Trumpeter 1:35 VK 3001(H) PzKpfw VI (Ausf A), reference 01515
I wrote this article exactly one calendar month after I submitted the review of this kit; between times I built and painted this little cracker along with tinkering on several other projects. That can only be testament to how ‘simple’ this kit is. The build was a quick affair; I took my time and it only lasted three days including assembly of the Friul tracks and the sanding of each of the interlocking road wheels (the signature of this build, I believe).
Being a picky sort of modeller I felt that this subject definitely needed some spares-box upgrading, so the items I replaced were as follows:
* The tracks (with the Friul set dedicated to Sturer Emil)
* The four lifting hooks on the turret (Dragon Smart Kit Panzer IV spares)
* The Bosch headlight (Smart Kit again) (sadly one didn’t survive…)
* The turret armoured extractor fan shield (yet another Smart Kit piece)
* The barrel (a one-piece Dragon affair in styrene; I was going for an aluminium one, but this fitted better)
* The coaxial MG (RB models this time; nice investment at about 30p a throw)
* The front plate Kugelblinde (Dragon yet again…the Trumpeter piece was really horrible)
* The drivers vision port armoured visor (from the Dragon Panzer IV Ausf D; I felt the Trumpeter detailing was poor here)
* The rear hull smoke dispenser, which looked so poor in detail; it was either don’t bother or completely replace, which I did with a Dragon Smart Kit Panzer IV Ausf G item
* The convoy light (three parts, one in photo-etch and all from a Dragon kit)
* In addition to this I scratched a gun mantlet ring using beader’s wire, which was something of an affectation, but looks good nevertheless
I feel bad for Trumpeter about these replacements, but having done so sincerely believe the kit is far superior for it as the fine detail imparted to the finished article takes this model to the next level.
As mentioned, the only bugbear for me during the building process was cleaning up the road-wheel seams; each ‘tyre’ comes in two parts, all of which leave a central seam requiring scraping and sanding (the longest single job of the whole build). Other than that this kit was a breeze; most definitely a breath of fresh air after several long-winded multi-media mind benders that I have built in the last few months.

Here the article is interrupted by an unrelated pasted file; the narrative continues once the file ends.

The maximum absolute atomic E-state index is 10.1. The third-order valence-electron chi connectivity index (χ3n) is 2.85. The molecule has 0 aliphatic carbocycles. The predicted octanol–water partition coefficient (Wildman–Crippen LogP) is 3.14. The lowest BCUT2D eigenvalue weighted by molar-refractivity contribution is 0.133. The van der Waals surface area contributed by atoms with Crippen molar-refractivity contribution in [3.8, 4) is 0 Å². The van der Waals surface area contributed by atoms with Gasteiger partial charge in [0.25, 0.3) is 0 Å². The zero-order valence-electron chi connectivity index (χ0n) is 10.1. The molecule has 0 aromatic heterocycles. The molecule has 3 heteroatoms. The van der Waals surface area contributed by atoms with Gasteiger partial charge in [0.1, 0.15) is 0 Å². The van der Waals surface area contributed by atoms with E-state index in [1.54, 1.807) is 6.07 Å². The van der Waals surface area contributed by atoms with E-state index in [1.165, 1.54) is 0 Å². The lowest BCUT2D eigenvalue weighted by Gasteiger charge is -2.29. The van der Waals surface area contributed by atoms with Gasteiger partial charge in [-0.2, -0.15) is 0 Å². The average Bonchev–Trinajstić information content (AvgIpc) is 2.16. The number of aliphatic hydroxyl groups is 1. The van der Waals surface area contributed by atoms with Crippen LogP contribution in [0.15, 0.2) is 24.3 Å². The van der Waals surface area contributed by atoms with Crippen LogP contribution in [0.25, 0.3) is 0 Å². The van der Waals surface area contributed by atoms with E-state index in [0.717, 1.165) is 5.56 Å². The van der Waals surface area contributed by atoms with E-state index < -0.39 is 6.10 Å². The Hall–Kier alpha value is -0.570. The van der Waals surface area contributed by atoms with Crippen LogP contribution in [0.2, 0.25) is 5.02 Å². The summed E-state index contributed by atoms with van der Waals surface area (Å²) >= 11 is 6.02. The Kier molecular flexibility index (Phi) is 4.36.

Being an early war prototype the VK3001 (H) would not have sported Dunkelgelb, so I chose to stay firmly in the realms of Tamiya German Grey, which was sprayed on as a basecoat once the AFV was primed with Tamiya NATO Black. I used to swear by Lifecolor, and still do, but have found that one thing seriously undermines my customer loyalyty; the crusty deposits that collect around the rim of the pot, which all too easily fall into your airbrush cup (thereby creating incessant pauses during spraying for clean-up and flush through – a major irritation when in the painting groove). I found a relatively simple way to negate this problem was to use a tea strainer with all of my Lifecolor paints, but that causes wastage, mess and more bother than I could be bothered with on this project, hence my return to the old faithful; Tamiya with a twist, the twist being 50/50 dilution with Mr Color Thinner, which make Tamiya paints work exceptionally finely and actually surpass the properties of Lifecolor to a certain extent. The only problem with using Tamiya this way is that is necessitates the use of a face mask and the fact that I will have to find a regular source of the diluting product. All that taken into account, I feel very confident that Tamiya will remain the mainstay of my spraying experience for the near future.